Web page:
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These words come from a language known as Guene or Lenga di Luandu (Language of Luando) spoken by blacks on the Caribbean island of Curaçao. They were recorded in the early 20th century and are not Papiamentu:

tsjacá = tiger
saú = goat
bovi = lion

Does anyone have an idea what African language(s) could possibly be at the origin of these words? Could this be Vili language?

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  • An excellent question. Do not downvote it. – fdb Feb 6 '17 at 0:03
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Koen Bostoen would know the answer. The known resources on Vili are listed here. Kongo "goat" would be along the lines of nkombo and "lion" is nkosi, but there are many forms of Kongo: these are from Manyanga. As for "tiger" (also lion) there are no tigers in Africa or Curaçao (ignoring modern zoos), and no lions in Curaçao, so the source and current gloss are probably pretty approximate. Nothing within Bantu springs to mind, assuming a Kongo language source. Maybe tsjaca is "cat" (Bantu *paka), though the Manyanga word for "cat" is mbuuma. There is a word bubi "badness" which could be the source of bovi, though that's a stretch. Based on word length and known history, a Bantu source of the most likely source, but even then I would have expected more-recognizable words.

The most reasonable connection I can come up with is between sau and goat, via Germanic. English "sow", Dutch "zeug" and Norwegian "sau" have a common root, and interestingly Norwegian sau mean "sheep". I doubt there was any Norwegian influence on the language, but Dutch is more plausible.

If you have a reference (as in, where in the world did you get the data) or additional examples of the language, that would be useful information.

Given the data in the article linked by Yellow Sky, I would say it's not any form of Kongo. You might ask here: I don't find any matches on Gen, but that's not my area.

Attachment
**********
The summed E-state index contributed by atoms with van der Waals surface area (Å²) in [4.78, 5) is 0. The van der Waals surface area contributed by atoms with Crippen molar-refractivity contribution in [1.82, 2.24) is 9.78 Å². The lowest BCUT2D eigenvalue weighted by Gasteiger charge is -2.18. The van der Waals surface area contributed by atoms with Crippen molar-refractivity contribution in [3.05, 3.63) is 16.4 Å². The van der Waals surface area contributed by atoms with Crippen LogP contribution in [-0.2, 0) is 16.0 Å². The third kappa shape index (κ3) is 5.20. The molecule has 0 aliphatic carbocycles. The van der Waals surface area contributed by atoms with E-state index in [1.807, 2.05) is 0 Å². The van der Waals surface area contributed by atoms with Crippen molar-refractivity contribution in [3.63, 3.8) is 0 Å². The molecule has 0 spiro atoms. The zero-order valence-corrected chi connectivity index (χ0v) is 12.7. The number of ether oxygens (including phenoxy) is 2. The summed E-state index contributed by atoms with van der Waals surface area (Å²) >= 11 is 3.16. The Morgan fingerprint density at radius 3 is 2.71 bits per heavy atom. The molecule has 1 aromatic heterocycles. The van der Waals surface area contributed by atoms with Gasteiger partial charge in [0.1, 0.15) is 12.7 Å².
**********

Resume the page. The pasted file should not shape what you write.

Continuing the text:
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Thanks for your help! Unfortunately Koen told me that he doesn't have any people in his team with expertise in Vili.

Here are some more words: genáu: in a hurry saíta nora: shut up avú babè: you are lying Toro moro = I'm doing fine Kanga = empty, poor

Here are some words from a song: Djowili ku Patangan, zan wego, zan wego, huemi. Ami Za zeila, ami Ze zeila, Ze Ze, helo, ami Ze zeila kanumbolo, mi Ze Ze helo, tmai boso mele; ami Ze zeila, ami Ze zeila. Le mai mundu eh leba no, ma limania go eh saino

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  • Have you seen this? It's an article called "Géni: Taal van Verzet", in Dutch, that's the text of it, and here's the newspaper from which it was taken, see page 6, it's downloadable. The article contains many sentences in Géni translated, maybe you already know of the article, still it could help other people here find out the source language of those words. – Yellow Sky Feb 7 '17 at 1:58
  • Here's the article in English. – Yellow Sky Feb 7 '17 at 2:08
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    This is not an answer. You can always edit your own question (even with only 1 point of reputation) and put additional information in there. – jk - Reinstate Monica Feb 7 '17 at 13:13
  • I very much doubt that Guene was a Portuguese Creole, as suggested in this article. The most likely origin, in my opinion, is either the Bight of Benin (Fon or other Gbe languages) or the Kingdom of Luango (Vili or other variants of Kikongo). It would be helpful if a native speaker of Fon or Vili could have a look at these words and confirm/reject this suggestion. – Jeroen Dewulf Feb 10 '17 at 2:50

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